DC Transformer?! Part 4 – Back to the present

Hello, folks,

it’s a beautiful sunny day here in Rome (caput mundi), Italy, as I get back to you after almost three months of  absence.

What happened in the meantime? Let me summarize it in a few concise statements:

1) I’ve been mostly busy doing something else. This is an unresolved issue of mine, I don’t spend enough time after these projects. I hope to change that for the future.

2) Remember the soldered breadboard? Well, I learned the hard way that simply using a digital multimeter to verify that there are no short circuits on the soldered tracks is not safe: despite having passed this test, our breadboard (shown below at an early stage of soldering) had some tracks that were not properly isolated from each other and didn’t work.

20150306_144557

3) Remember the two transformers (shown below)? Each of them had a 12 V primary winding and two secondary windings: the main 48 V secondary winding, and a demagnetizing 40 V secondary winding. The fact that the 40 V demagnetizing winding had fewer wire turns than the 48 V main secondary winding would have allowed each of the transformers to have a duty cycle greater than 0,5 , so that the ON states of the two transformers could have overlapped for a certain time interval. However, this required a complicated control circuit, and since we had to assemble the breadboard all over again, we chose to… GOTO point4

20150306_144630

4) We used Ockham’s razor (a fancy way to say that we simplified the system as much as possible): we ordered two slightly different transformers: each with a 12 v primary winding and two 48 V secondary windings: one to be used as main secondary winding and the other as demagnetizing secondary winding. This way, the control circuit to be assembled on the breadboard is greatly simplified: it uses just 2 Arduino digital pins (we chose pin 3 and pin 5), 2 transistors and 6 resistors. The updated DC transformer schematic is shown below, with the control and power circuits shown in different colors. Please note that both the control and the power circuit refer to a single transformer: since the system contains two transformers working in parallel, both the control circuit and the power circuit must be duplicated, and that’s why some circuit elements have two labels, one highlighted in orange for the first transformer assembly, and the second highlighted in yellow, referring to the second transformer assembly. Don’t worry, everything will be explained better as we build it…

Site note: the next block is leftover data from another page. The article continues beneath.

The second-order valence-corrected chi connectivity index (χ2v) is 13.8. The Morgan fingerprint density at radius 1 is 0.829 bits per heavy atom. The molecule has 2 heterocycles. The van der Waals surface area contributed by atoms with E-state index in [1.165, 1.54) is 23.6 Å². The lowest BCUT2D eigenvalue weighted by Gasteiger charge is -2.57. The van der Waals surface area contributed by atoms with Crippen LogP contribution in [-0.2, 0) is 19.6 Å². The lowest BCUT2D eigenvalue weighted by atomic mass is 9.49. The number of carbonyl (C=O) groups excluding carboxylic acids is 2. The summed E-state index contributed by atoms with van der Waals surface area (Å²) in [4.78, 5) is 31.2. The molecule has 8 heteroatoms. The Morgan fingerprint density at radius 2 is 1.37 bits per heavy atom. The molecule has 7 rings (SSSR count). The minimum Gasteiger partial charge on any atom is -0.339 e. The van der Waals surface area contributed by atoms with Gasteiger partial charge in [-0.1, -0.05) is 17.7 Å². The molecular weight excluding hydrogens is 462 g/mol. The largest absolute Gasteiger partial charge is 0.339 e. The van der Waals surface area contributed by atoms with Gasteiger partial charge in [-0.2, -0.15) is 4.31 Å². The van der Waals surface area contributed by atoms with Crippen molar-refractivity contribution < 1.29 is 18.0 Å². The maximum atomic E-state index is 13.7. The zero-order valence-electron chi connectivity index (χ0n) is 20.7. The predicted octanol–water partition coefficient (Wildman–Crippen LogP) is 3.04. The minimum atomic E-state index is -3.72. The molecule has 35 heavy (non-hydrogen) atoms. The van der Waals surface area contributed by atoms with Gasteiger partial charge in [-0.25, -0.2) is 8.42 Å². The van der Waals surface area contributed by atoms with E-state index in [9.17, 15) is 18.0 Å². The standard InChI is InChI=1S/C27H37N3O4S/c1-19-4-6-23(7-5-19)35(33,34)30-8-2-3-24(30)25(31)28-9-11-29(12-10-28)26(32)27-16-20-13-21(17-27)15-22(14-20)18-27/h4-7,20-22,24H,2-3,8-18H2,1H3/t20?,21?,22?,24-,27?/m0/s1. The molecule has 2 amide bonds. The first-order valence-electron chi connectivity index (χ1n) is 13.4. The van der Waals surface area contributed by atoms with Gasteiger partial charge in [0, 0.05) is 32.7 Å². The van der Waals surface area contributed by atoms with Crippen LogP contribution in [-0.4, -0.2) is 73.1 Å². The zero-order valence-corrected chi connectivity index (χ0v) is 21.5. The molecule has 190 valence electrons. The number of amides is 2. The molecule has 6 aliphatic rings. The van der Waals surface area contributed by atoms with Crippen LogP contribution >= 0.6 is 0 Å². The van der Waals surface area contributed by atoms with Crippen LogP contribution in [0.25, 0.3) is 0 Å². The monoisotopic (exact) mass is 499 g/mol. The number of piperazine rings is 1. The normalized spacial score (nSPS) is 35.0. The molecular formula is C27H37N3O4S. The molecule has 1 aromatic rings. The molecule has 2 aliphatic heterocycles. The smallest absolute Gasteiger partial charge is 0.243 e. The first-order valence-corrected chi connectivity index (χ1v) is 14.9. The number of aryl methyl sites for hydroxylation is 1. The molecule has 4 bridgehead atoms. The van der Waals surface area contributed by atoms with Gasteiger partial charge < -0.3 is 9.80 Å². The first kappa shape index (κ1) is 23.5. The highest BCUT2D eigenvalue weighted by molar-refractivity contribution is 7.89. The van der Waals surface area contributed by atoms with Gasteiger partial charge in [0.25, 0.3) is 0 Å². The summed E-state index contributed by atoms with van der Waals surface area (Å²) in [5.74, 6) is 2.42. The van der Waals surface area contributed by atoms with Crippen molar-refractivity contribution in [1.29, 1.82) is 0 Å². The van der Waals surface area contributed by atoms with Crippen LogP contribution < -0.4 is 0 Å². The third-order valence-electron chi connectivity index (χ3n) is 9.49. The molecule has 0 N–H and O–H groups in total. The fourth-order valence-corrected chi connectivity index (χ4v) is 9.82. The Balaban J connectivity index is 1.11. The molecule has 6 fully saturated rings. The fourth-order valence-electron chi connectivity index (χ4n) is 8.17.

DC transformer updated circuit diagram
DC transformer updated circuit diagram

5) Last but not least, our interest is shifting from this to the HomeMadeWatts project: we will try to finish the DC transformer project rapidly, so that we can work on HomeMadeWatts, in view of the Maker Faire Rome that will take place in October.

Have a nice day and see you soon!

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Trasformatore in corrente continua?! Parte 2

Buonasera a tutti, mi faccio sentire dopo tanto tempo ma oggi sarò telegrafico (perché me ne voglio andare a casa): ho finalmente completato la versione definitiva dello schema elettrico del trasformatore in corrente continua, che trovate di seguito. Tutti i componenti eccetto i condensatori sono già in mio possesso, ovviamente non ho ancora costruito l’aggeggio e quindi tanto meno l’ho provato, per cui potrebbe presentare ogni sorta di problemi (ed anzi esiste una regola generale nota come legge di Jenkinson che afferma semplicemente: “Non funzionerà”).

Buona serata a tutti ed a presto per la spiegazione…

DC-transformer-schema

DC Transformer?! Part 2

Hi everybody, this will be a really concise post: I’ve finally come up with the final electric layout of the DC transformer, which you find below. All of the components except the capacitors are already in my hands. I’m posting this without having built the circuit and tried it, so it might have all sorts of problems (actually there is a general and very simple rule known as Jenkinson’s Law which states: “It won’t work”).

Have a good day and stay tuned for the explanation…

DC-transformer-schema

Trasformatore in corrente continua?!

Flashback…